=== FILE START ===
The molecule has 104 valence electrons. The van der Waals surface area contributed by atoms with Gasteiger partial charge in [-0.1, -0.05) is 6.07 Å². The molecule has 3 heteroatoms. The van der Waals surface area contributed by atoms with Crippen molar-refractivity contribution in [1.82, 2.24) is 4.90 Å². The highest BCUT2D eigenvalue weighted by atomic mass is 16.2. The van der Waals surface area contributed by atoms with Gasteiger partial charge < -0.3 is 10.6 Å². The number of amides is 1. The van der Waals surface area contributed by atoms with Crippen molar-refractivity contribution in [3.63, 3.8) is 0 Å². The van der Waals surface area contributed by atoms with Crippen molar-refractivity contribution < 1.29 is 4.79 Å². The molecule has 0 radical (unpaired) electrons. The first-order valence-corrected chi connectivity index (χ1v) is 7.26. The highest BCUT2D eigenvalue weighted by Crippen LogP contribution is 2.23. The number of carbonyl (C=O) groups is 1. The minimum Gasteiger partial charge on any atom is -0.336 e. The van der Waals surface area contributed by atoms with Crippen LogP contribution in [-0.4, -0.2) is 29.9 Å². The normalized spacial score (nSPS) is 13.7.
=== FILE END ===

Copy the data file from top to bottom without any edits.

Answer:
The molecule has 104 valence electrons. The van der Waals surface area contributed by atoms with Gasteiger partial charge in [-0.1, -0.05) is 6.07 Å². The molecule has 3 heteroatoms. The van der Waals surface area contributed by atoms with Crippen molar-refractivity contribution in [1.82, 2.24) is 4.90 Å². The highest BCUT2D eigenvalue weighted by atomic mass is 16.2. The van der Waals surface area contributed by atoms with Gasteiger partial charge < -0.3 is 10.6 Å². The number of amides is 1. The van der Waals surface area contributed by atoms with Crippen molar-refractivity contribution in [3.63, 3.8) is 0 Å². The van der Waals surface area contributed by atoms with Crippen molar-refractivity contribution < 1.29 is 4.79 Å². The molecule has 0 radical (unpaired) electrons. The first-order valence-corrected chi connectivity index (χ1v) is 7.26. The highest BCUT2D eigenvalue weighted by Crippen LogP contribution is 2.23. The number of carbonyl (C=O) groups is 1. The minimum Gasteiger partial charge on any atom is -0.336 e. The van der Waals surface area contributed by atoms with Crippen LogP contribution in [-0.4, -0.2) is 29.9 Å². The normalized spacial score (nSPS) is 13.7.